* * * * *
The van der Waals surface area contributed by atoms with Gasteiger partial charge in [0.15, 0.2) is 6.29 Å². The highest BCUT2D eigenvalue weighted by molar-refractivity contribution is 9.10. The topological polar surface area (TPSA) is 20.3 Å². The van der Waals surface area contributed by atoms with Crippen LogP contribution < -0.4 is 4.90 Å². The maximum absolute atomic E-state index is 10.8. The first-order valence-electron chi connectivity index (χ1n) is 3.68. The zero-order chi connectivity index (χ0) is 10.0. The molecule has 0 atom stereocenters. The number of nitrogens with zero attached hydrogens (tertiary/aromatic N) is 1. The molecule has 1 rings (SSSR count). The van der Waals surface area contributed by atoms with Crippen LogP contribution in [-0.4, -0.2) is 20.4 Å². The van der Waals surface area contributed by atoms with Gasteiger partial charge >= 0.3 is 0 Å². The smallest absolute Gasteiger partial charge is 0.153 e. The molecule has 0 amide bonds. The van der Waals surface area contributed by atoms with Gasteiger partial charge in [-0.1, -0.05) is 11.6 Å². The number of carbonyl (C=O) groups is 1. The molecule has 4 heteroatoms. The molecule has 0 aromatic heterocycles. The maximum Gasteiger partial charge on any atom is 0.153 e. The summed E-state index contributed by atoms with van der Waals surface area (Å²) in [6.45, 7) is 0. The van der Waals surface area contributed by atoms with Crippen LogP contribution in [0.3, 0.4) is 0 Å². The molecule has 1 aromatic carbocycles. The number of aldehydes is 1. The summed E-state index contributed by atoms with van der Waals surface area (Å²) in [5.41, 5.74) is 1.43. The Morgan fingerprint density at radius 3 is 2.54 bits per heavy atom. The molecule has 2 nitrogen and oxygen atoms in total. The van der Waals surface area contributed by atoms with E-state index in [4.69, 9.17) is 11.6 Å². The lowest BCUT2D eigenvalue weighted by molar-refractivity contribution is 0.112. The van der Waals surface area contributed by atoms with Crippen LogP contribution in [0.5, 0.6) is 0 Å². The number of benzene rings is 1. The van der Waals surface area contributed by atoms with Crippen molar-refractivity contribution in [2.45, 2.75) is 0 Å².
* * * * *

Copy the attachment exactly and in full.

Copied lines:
The van der Waals surface area contributed by atoms with Gasteiger partial charge in [0.15, 0.2) is 6.29 Å². The highest BCUT2D eigenvalue weighted by molar-refractivity contribution is 9.10. The topological polar surface area (TPSA) is 20.3 Å². The van der Waals surface area contributed by atoms with Crippen LogP contribution < -0.4 is 4.90 Å². The maximum absolute atomic E-state index is 10.8. The first-order valence-electron chi connectivity index (χ1n) is 3.68. The zero-order chi connectivity index (χ0) is 10.0. The molecule has 0 atom stereocenters. The number of nitrogens with zero attached hydrogens (tertiary/aromatic N) is 1. The molecule has 1 rings (SSSR count). The van der Waals surface area contributed by atoms with Crippen LogP contribution in [-0.4, -0.2) is 20.4 Å². The van der Waals surface area contributed by atoms with Gasteiger partial charge >= 0.3 is 0 Å². The smallest absolute Gasteiger partial charge is 0.153 e. The molecule has 0 amide bonds. The van der Waals surface area contributed by atoms with Gasteiger partial charge in [-0.1, -0.05) is 11.6 Å². The number of carbonyl (C=O) groups is 1. The molecule has 4 heteroatoms. The molecule has 0 aromatic heterocycles. The maximum Gasteiger partial charge on any atom is 0.153 e. The summed E-state index contributed by atoms with van der Waals surface area (Å²) in [6.45, 7) is 0. The van der Waals surface area contributed by atoms with Crippen LogP contribution in [0.3, 0.4) is 0 Å². The molecule has 1 aromatic carbocycles. The number of aldehydes is 1. The summed E-state index contributed by atoms with van der Waals surface area (Å²) in [5.41, 5.74) is 1.43. The Morgan fingerprint density at radius 3 is 2.54 bits per heavy atom. The molecule has 2 nitrogen and oxygen atoms in total. The van der Waals surface area contributed by atoms with E-state index in [4.69, 9.17) is 11.6 Å². The lowest BCUT2D eigenvalue weighted by molar-refractivity contribution is 0.112. The van der Waals surface area contributed by atoms with Crippen LogP contribution in [0.5, 0.6) is 0 Å². The number of benzene rings is 1. The van der Waals surface area contributed by atoms with Crippen molar-refractivity contribution in [2.45, 2.75) is 0 Å².